What Can You Expect from the TAGA Annual Technical Conference?

For someone who has never been to the TAGA Annual Technical Conference, the thought of attending might seem a little daunting. Organized by PIA’s Technical Association of the Graphic Arts (TAGA) group, the conference provides the opportunity for members to learn about the latest industry advances and those of related fields, as well as brainstorm with other experts about solving problems and roadblocks in order to move our industry forward. Members come to the Annual Technical Conference from all over the world and from all facets of the graphic arts industry.

To give you a better understanding about what you can expect at your first TAGA Annual Technical Conference, we spoke with Birgit Plautz, TAGA Board Member, Manager of Technical Services at GMG Americas, and longtime conference attendee.


PIA: Thanks for speaking with us Birgit. Can you tell us a little bit about what you do at GMG Americas?

BP: Here at GMG Americas I oversee our support and service department as Manager of Technical Services. This means leading a great team of help desk and field engineers throughout the Americas. Typically I also support our sales team on trade shows, work with our customers and channel partners, and interface with the printing industry through various organizations, technical committees, and conferences.

PIA: Sounds like you don’t have a problem staying busy! How did you first learn about the TAGA Annual Technical Conference?

BP:  I met the former Managing Director, Dr. Mark Bohan, at the Color Management Conference in Phoenix in 2011. I was new in the role and in the country at that time, and this was my first conference in the United States. We ended up having a longer conversation about conferences in our industry, which is when he suggested I should participate at TAGA.

PIA: So you’ve had other experiences with PIA conferences. That’s interesting. What was your first experience at the TAGA Annual Technical conference like?

BP: That’s actually a quite funny story. I got a call on a Friday afternoon from my German colleague Juergen Seitz. He was supposed to speak at TAGA in Albuquerque last year. He said he couldn’t go, due to a strike at the airline, asking me to sub for him on Sunday. So, I got on a plane and learned the presentation a day before my speaking slot. Luckily I was familiar with the topic, so I just had to learn how to convey his intention. The best thing about it was that it got me to go to the conference, even though I usually like a little bit more lead time. It turned out that it was actually the most interesting conference I’ve been to so far—at least when you’re a little bit of a color nerd as I am. Nearly every presentation was exactly the right mix of technical depth without it being too dry. Also, I was impressed by the number of university students and their presented work.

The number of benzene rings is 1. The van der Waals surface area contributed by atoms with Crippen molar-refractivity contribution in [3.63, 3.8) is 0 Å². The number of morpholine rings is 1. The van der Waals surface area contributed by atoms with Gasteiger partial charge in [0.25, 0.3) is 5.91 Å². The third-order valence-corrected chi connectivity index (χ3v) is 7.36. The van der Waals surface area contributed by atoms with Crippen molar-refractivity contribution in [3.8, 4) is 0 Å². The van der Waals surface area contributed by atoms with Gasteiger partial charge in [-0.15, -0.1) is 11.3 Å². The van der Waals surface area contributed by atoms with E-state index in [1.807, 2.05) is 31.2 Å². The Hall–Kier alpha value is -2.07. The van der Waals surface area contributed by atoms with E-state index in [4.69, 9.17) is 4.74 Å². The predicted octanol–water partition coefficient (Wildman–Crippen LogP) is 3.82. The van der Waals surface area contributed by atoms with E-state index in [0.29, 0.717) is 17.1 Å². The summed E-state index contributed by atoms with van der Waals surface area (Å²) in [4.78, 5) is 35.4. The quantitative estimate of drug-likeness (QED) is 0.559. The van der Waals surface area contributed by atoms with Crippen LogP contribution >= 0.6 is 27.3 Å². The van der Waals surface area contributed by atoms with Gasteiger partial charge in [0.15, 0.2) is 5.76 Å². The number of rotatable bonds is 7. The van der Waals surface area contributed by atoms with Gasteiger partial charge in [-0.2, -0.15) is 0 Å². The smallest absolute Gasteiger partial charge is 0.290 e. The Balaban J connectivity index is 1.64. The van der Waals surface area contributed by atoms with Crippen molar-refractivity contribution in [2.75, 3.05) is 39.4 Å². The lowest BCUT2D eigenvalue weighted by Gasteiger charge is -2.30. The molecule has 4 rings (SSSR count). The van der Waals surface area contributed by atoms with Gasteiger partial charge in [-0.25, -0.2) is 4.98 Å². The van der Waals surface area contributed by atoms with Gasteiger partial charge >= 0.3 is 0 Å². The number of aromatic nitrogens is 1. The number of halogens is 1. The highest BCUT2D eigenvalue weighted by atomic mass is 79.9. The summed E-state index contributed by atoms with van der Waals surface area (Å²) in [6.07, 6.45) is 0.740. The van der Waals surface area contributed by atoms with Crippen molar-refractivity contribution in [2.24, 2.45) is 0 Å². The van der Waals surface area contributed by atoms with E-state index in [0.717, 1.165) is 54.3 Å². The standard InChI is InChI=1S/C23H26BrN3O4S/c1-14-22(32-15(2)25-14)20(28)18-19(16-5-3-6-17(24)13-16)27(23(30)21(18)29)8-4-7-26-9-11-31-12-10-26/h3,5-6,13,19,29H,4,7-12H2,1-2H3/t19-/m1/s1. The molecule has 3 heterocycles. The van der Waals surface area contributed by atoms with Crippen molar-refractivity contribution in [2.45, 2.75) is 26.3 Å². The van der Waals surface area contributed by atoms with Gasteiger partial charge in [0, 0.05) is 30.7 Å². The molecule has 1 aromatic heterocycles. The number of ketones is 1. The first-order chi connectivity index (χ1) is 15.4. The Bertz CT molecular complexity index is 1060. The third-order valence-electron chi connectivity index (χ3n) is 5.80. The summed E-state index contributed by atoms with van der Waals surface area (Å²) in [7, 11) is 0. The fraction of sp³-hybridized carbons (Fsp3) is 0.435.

PIA: That’s what’s great about the industry. Whether you’re a color nerd or an offset nerd, we all can learn from each other. What do you think was the most beneficial part about attending the TAGA Annual Technical conference?

BP: TAGA is really a place where the smart heads of the current and the future industry come together and exchange their ideas—without the usual strong commercial influence found in other events. I could learn a lot in many sessions, but also in the time between the presentations, I was able to speak with the best scientific and technical minds in our industry. In my role as a manager, I’m also always looking for new young talent, which I believe can be found there the easiest because of the attendance by university students.

PIA: The TAGA Annual Technical Conference has so much to offer everyone in the industry. What advice would you give for someone planning on attending the conference for their first time?

BP: Prepare yourself for new ideas, be open-minded, and attend sessions which you might think are not related to your field—that’s where the greatest moments usually come from. Also, definitely take some time to speak with the students and the speakers during the breaks or evenings. Moments are rare when you have the possibility to speak to people with hundreds of patents or the future decision makers of the industry at the same time.


A special thank-you to Birgit for speaking with us about the TAGA Annual Technical Conference! Are you ready to attend the 2016 event? Visit tagaatc.printing.org for more information about this year’s event and registration information. Hope to see you there!

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